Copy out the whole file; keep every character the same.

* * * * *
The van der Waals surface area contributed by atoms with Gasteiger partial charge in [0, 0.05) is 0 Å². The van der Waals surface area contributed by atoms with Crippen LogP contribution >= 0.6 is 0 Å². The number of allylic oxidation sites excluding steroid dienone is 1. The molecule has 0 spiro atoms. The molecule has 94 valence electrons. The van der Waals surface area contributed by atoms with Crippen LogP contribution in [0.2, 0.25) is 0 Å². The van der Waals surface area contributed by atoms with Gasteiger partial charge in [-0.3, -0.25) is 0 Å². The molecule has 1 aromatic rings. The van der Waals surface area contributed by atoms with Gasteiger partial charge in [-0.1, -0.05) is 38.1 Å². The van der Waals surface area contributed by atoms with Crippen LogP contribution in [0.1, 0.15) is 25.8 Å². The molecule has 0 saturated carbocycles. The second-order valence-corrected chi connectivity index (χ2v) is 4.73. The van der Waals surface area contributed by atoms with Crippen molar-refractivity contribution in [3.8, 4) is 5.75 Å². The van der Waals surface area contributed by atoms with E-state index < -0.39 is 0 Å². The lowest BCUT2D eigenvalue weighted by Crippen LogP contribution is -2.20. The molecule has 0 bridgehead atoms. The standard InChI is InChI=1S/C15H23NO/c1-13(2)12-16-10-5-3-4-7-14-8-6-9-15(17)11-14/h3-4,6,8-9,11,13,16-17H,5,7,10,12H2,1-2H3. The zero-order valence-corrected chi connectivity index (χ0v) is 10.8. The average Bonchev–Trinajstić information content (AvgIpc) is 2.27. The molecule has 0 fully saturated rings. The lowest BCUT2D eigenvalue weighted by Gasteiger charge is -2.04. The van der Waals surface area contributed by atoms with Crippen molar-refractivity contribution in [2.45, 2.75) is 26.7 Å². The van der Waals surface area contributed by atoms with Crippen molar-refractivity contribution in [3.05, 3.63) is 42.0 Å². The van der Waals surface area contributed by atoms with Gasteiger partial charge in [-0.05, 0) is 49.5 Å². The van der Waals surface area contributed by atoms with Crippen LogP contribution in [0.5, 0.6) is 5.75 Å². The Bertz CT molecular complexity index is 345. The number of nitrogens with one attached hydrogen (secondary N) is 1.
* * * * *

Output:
The van der Waals surface area contributed by atoms with Gasteiger partial charge in [0, 0.05) is 0 Å². The van der Waals surface area contributed by atoms with Crippen LogP contribution >= 0.6 is 0 Å². The number of allylic oxidation sites excluding steroid dienone is 1. The molecule has 0 spiro atoms. The molecule has 94 valence electrons. The van der Waals surface area contributed by atoms with Crippen LogP contribution in [0.2, 0.25) is 0 Å². The van der Waals surface area contributed by atoms with Gasteiger partial charge in [-0.3, -0.25) is 0 Å². The molecule has 1 aromatic rings. The van der Waals surface area contributed by atoms with Gasteiger partial charge in [-0.1, -0.05) is 38.1 Å². The van der Waals surface area contributed by atoms with Crippen LogP contribution in [0.1, 0.15) is 25.8 Å². The molecule has 0 saturated carbocycles. The second-order valence-corrected chi connectivity index (χ2v) is 4.73. The van der Waals surface area contributed by atoms with Crippen molar-refractivity contribution in [3.8, 4) is 5.75 Å². The van der Waals surface area contributed by atoms with E-state index < -0.39 is 0 Å². The lowest BCUT2D eigenvalue weighted by Crippen LogP contribution is -2.20. The molecule has 0 bridgehead atoms. The standard InChI is InChI=1S/C15H23NO/c1-13(2)12-16-10-5-3-4-7-14-8-6-9-15(17)11-14/h3-4,6,8-9,11,13,16-17H,5,7,10,12H2,1-2H3. The zero-order valence-corrected chi connectivity index (χ0v) is 10.8. The average Bonchev–Trinajstić information content (AvgIpc) is 2.27. The molecule has 0 fully saturated rings. The lowest BCUT2D eigenvalue weighted by Gasteiger charge is -2.04. The van der Waals surface area contributed by atoms with Crippen molar-refractivity contribution in [2.45, 2.75) is 26.7 Å². The van der Waals surface area contributed by atoms with Crippen molar-refractivity contribution in [3.05, 3.63) is 42.0 Å². The van der Waals surface area contributed by atoms with Gasteiger partial charge in [-0.05, 0) is 49.5 Å². The van der Waals surface area contributed by atoms with Crippen LogP contribution in [0.5, 0.6) is 5.75 Å². The Bertz CT molecular complexity index is 345. The number of nitrogens with one attached hydrogen (secondary N) is 1.